# Calculation of pressure from flow rate of water

Anybody kindly help me to find how to calculate pressure in bar from flow rate. I have a pipe and from that I am transferring water at a constant flow rate of 5ml/min. At this flow rate, with a 0.5 cm diameter pipe, what will be the pressure generated by water?

If the flow is laminar, i.e. not turbulent, then the relationship between flow rate and pressure is given by the Hagen–Poiseuille equation:

$$\text{Flow rate} = \frac{\pi r^4 (P - P_0)}{8 \eta l}$$

where $r$ is the radius of the pipe or tube, $P_0$ is the fluid pressure at one end of the pipe, $P$ is the fluid pressure at the other end of the pipe, $\eta$ is the fluid's viscosity, and $l$ is the length of the pipe or tube.

For turbulent flow there is no simple analytic treatment, but there is an empirical equation called the Darcy–Weisbach equation:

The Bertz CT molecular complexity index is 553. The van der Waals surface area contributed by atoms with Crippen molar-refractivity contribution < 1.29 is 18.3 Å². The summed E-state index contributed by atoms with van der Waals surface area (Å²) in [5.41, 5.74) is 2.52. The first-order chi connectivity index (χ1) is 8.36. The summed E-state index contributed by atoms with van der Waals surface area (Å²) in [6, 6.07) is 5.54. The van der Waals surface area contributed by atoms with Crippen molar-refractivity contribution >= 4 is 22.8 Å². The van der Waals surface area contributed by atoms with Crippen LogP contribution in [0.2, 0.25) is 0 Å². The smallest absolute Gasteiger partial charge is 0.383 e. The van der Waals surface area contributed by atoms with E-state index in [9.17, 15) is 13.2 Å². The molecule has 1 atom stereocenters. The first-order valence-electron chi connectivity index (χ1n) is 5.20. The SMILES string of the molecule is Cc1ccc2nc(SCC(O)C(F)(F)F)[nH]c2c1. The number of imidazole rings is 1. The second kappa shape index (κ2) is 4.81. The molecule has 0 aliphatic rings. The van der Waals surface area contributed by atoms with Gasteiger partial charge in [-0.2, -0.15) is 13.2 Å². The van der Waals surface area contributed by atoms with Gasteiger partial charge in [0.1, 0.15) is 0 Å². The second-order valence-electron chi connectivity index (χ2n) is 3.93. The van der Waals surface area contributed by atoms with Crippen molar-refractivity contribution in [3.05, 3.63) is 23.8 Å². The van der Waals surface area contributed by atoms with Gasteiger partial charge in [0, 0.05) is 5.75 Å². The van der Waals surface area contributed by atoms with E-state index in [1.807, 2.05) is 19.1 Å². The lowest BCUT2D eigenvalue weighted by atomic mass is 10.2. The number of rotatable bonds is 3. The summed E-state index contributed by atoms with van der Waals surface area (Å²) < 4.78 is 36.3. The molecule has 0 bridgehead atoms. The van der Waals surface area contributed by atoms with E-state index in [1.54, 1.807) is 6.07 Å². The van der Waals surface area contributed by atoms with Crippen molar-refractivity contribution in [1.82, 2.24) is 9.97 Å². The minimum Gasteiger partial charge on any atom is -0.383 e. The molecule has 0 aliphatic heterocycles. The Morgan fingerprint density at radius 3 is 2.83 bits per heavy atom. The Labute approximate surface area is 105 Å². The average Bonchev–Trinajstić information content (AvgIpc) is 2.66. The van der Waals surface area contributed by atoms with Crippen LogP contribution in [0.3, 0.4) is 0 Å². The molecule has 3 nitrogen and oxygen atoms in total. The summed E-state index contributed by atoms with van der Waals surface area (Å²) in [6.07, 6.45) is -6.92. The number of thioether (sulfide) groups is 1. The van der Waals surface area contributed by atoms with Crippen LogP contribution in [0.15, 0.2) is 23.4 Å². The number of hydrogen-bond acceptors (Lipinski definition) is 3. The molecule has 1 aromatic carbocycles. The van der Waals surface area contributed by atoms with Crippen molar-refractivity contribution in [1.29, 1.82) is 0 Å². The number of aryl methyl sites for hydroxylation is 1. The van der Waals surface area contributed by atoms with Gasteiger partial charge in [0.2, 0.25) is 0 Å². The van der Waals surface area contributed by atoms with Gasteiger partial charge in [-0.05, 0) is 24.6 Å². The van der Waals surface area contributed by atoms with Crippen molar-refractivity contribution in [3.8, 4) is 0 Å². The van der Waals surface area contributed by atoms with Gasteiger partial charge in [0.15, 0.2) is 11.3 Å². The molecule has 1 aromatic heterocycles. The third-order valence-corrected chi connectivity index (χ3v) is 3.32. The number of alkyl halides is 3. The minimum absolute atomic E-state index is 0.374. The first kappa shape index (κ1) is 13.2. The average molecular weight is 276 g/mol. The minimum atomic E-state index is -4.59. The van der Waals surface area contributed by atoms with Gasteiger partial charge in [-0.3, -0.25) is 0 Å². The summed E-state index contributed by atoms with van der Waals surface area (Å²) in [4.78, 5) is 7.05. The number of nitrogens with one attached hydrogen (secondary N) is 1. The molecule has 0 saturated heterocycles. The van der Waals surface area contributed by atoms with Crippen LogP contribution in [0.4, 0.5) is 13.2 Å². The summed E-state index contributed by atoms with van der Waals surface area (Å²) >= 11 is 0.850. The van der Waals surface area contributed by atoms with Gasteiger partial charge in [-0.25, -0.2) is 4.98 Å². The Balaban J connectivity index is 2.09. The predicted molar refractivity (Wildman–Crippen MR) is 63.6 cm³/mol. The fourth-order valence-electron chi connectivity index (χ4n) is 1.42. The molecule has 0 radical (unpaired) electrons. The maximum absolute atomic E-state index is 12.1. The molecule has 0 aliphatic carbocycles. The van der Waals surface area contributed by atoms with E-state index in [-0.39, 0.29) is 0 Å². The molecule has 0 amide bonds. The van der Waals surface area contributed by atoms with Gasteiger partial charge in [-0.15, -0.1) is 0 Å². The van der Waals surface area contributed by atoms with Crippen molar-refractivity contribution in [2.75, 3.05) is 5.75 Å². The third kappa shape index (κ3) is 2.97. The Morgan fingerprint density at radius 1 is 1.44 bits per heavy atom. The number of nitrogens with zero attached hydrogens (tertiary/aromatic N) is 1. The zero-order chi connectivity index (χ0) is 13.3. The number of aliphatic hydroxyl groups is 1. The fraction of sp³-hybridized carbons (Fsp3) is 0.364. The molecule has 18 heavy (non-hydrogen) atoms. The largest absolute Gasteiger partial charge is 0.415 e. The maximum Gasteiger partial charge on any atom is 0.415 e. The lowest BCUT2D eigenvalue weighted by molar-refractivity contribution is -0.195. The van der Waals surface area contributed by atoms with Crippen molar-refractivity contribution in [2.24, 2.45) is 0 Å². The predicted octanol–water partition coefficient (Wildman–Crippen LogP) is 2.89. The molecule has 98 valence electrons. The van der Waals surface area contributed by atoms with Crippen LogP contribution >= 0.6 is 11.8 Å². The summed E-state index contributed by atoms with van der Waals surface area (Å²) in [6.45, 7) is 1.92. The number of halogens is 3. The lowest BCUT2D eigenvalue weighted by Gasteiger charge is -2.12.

$$P - P_0 = f_D \frac{l}{2r} \frac{\rho V^2}{2}$$

where $V$ is the flow velocity and $f_D$ is an empirically measured constant called the Darcy friction factor.

• I think this answer should at least mention the famous Moody diagram ( en.wikipedia.org/wiki/Moody_diagram ). Which is basically a graphical representation of $f_D$. Jul 23, 2014 at 11:40

The flow rate is proportional to the pipe section and flow velocity, and the relationship between the three is $$Q = 3600 \left(\frac{\pi D^2}{4}\right)v$$ where $$Q$$ is the flow rate ($$\text{m}^3 \text{/h}$$), $$D$$ is the pipe inner diameter ($$\text{m}$$) and $$v$$ is the average velocity of the fluid ($$\text{m/s}$$).

• Hi, I have formatted your post using MathJax, which is the standard for this site. Jul 21, 2021 at 0:39